Guinea pigs exposed to CS showed a shift to the right in the dose-response curve of pulmonary arteries to ADP, as shown by a greater AUC and higher (less diluted) EC50, compared with control guinea pigs (Table 1, Figure 1). The ANOVA failed to show any interaction between CS exposure and time (Table 1), thereby indicating that reduced reactivity of pulmonary arteries in CS-exposed animals was independent of the length of exposure.
The ANOVA also revealed a marked effect of time on endothelium-dependent relaxation. Irrespective of whether the animals were exposed to CS, the endothelium-dependent vasodilatation of pulmonary arteries was lower at 6 months than at 3 months.
The maximal relaxation induced by ADP was close to 100% in all groups. When pulmonary artery rings were exposed to the competitive eNOS inhibitor, L-NAME, the relaxation induced by ADP was almost completely abolished (Table 1), indicating that ADP operated through the L-arginine-NO pathway. In all cases, pulmonary arteries reached maximal relaxation when they were assessed with SNP, an exogenous NO donor.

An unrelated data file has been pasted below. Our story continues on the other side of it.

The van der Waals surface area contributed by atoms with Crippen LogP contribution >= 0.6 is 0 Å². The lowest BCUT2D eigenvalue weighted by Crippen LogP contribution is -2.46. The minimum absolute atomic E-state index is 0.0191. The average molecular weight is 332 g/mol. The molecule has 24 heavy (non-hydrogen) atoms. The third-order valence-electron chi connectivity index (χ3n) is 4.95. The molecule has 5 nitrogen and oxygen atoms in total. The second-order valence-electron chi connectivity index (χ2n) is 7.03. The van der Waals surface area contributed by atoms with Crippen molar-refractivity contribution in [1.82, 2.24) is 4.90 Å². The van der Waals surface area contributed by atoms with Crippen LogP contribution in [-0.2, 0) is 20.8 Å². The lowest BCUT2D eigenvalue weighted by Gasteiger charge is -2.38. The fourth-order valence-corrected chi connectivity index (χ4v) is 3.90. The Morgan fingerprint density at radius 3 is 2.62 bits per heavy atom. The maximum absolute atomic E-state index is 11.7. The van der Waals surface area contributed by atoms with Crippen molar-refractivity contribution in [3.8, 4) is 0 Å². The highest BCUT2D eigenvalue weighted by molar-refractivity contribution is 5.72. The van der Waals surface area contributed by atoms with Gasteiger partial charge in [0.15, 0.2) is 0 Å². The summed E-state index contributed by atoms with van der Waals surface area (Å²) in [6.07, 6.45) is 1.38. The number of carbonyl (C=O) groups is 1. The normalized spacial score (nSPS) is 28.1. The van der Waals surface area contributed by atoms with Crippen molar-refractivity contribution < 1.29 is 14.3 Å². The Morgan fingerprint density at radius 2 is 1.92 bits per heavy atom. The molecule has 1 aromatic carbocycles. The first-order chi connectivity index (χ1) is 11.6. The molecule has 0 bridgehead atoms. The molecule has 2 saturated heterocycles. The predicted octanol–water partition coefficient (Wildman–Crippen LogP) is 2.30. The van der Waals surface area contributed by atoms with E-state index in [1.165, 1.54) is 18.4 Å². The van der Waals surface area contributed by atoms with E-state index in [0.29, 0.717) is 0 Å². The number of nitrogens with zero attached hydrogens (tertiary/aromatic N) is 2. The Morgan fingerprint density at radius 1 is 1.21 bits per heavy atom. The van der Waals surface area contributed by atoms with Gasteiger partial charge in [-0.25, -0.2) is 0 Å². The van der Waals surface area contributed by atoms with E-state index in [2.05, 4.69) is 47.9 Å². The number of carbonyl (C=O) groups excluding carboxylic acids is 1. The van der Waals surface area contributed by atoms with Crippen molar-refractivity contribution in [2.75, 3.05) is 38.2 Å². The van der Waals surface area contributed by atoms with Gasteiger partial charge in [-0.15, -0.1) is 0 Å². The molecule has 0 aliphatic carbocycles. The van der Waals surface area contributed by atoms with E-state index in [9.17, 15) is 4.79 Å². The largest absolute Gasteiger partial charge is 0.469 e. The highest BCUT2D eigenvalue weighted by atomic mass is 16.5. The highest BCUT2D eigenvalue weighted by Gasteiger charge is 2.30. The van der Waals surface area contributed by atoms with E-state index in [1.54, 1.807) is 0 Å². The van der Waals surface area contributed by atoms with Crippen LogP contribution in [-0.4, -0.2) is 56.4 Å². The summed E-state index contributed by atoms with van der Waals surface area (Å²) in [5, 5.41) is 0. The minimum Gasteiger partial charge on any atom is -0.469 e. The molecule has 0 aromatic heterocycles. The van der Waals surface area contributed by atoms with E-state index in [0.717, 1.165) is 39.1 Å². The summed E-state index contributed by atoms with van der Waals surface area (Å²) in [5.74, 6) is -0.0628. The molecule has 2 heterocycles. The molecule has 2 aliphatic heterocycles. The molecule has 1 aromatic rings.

In rings of the aorta, no effect of CS exposure was found in any of the relaxation responses to the pharmacological agents that were tested (Table 2). Yet, the ANOVA revealed a time effect in both the endothelium-dependent and – independent relaxation responses.
The thickness of the walls of the right and left main pulmonary arteries was enlarged in CS-exposed animals (Figure 2A and 2B). Wall thickening of pulmonary arteries was due to both smooth muscle cell proliferation and elastic fiber deposition (data not shown). In contrast, the thickness of the aorta was not affected at either 3 or 6 months (Figure 2C and 2D, Table 3).